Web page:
This is due, in part, to the pliability of memory, which can be altered by an act as simple as retelling what happened. By the time a witness is asked to identify a perpetrator from a line-up, he or she may have been asked to retell the events several times, and each time the memory is accessed, it is also resculpted, and the actual visual memory is lost and replaced more or less with a set of descriptors.

However, it turns out the eyes themselves also have a memory, distinct from the one in the brain, that might be a better way to make eyewitness identifications. According to research to be published in Psychological Science, eye movements more accurately identified a remembered face than conscious identification.

The researchers gave students a set of 36 faces to study. These faces were also subtly morphed to create slightly different faces that were not seen by the students. Then students were shown 36 3-face displays and identify a face they had seen, if there was one. If there was not a face they had seen before in the display, they were to pick any face and verbally say whether the face they were looking for was there or not. Eye tracking was used to look at the movement of their eyes as they were making their identifications.

The research showed that eye movements disproportionally moved to the previously seen face even before an identification was made. However, this memory is not immune to rewriting. Once the person had identified a face as having been seen before, the eyes kept moving to the “known” face as if it had been seen before, whether it had or not. In the words of researchers, “pre-response viewing seems to reflect actual experience, and post-response viewing seems to reflect the decision making process,” which leads the eye to “endorse” the face the brain has decided is the right one.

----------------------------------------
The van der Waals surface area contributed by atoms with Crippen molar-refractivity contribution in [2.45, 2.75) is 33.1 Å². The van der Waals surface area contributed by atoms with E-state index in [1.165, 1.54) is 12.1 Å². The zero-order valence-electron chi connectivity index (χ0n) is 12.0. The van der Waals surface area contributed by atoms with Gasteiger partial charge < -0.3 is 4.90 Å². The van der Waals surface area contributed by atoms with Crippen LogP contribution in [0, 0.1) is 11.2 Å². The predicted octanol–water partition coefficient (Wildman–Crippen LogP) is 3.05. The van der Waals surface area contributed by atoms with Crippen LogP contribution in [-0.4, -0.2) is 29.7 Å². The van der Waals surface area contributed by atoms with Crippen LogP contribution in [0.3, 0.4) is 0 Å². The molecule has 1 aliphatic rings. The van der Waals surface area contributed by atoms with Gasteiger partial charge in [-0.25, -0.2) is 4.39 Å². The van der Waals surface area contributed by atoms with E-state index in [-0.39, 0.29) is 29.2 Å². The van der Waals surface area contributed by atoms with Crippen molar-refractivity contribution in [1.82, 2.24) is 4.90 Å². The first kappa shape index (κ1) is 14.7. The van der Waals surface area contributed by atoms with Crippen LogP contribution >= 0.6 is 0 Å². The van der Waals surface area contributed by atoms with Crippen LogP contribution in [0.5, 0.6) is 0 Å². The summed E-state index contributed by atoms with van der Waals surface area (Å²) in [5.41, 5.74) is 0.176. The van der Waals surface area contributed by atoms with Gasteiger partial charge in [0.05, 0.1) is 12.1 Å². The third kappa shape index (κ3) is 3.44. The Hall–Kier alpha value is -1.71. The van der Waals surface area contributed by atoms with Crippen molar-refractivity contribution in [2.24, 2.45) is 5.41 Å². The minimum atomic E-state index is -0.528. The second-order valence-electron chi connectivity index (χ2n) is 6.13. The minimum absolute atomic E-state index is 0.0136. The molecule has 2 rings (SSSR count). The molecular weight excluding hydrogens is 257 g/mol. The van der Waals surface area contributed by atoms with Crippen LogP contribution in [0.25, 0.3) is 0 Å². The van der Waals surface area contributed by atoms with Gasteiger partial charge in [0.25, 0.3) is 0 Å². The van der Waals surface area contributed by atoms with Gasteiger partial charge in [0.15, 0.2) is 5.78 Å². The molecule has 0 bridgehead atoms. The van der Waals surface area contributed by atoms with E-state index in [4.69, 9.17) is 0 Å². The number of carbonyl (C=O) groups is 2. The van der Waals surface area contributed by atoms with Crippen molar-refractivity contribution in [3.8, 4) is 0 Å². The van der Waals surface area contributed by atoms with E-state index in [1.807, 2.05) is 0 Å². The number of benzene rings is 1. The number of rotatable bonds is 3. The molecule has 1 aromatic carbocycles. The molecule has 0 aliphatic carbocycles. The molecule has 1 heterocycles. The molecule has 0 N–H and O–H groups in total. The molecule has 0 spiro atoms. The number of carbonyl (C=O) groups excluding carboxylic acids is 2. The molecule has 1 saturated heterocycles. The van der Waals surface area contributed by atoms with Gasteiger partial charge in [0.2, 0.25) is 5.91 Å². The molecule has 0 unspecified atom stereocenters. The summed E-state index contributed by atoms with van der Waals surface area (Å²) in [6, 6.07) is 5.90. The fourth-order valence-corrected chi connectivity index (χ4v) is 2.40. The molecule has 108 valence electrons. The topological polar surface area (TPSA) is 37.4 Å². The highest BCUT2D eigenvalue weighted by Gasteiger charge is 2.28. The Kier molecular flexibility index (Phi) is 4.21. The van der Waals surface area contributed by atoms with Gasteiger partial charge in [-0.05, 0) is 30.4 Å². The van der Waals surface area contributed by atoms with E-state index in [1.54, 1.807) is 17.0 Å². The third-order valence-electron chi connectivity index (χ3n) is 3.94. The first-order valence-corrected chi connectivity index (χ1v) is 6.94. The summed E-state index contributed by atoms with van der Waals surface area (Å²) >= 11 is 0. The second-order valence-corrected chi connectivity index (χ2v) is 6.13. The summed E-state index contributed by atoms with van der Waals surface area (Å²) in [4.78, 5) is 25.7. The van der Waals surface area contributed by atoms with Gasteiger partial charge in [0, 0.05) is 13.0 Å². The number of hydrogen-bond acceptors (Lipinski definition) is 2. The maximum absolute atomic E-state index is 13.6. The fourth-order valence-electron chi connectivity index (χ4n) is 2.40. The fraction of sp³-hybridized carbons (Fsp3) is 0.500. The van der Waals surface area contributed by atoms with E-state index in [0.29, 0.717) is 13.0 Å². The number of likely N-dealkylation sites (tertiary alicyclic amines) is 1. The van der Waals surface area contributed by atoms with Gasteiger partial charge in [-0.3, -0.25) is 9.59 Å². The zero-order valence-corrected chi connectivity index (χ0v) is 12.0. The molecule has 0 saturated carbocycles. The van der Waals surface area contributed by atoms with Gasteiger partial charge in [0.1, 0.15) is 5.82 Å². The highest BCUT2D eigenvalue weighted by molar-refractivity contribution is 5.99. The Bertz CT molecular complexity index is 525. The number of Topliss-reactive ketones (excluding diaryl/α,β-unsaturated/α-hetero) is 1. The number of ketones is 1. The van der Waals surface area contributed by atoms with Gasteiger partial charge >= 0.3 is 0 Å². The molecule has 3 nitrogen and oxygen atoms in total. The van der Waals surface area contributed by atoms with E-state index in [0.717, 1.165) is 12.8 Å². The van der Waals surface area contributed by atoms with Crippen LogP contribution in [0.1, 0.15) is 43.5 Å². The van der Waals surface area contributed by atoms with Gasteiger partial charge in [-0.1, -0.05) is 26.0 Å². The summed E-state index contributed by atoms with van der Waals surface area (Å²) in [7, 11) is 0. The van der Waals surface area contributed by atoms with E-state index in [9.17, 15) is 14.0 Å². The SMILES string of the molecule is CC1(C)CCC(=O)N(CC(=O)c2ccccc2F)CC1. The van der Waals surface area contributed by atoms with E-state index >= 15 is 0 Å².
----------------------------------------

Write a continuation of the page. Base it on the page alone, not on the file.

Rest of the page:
This research is in its early stages, but perhaps it will in the future allow for more reliable eyewitness reports and fewer wrongful convictions.

Also helpful in being a reliable eyewitness is having your refractive error corrected. To learn more about LASIK, please talk to a local ophthalmologist today.

FDA Asks LASIK Providers to Ensure Advertising Includes Risks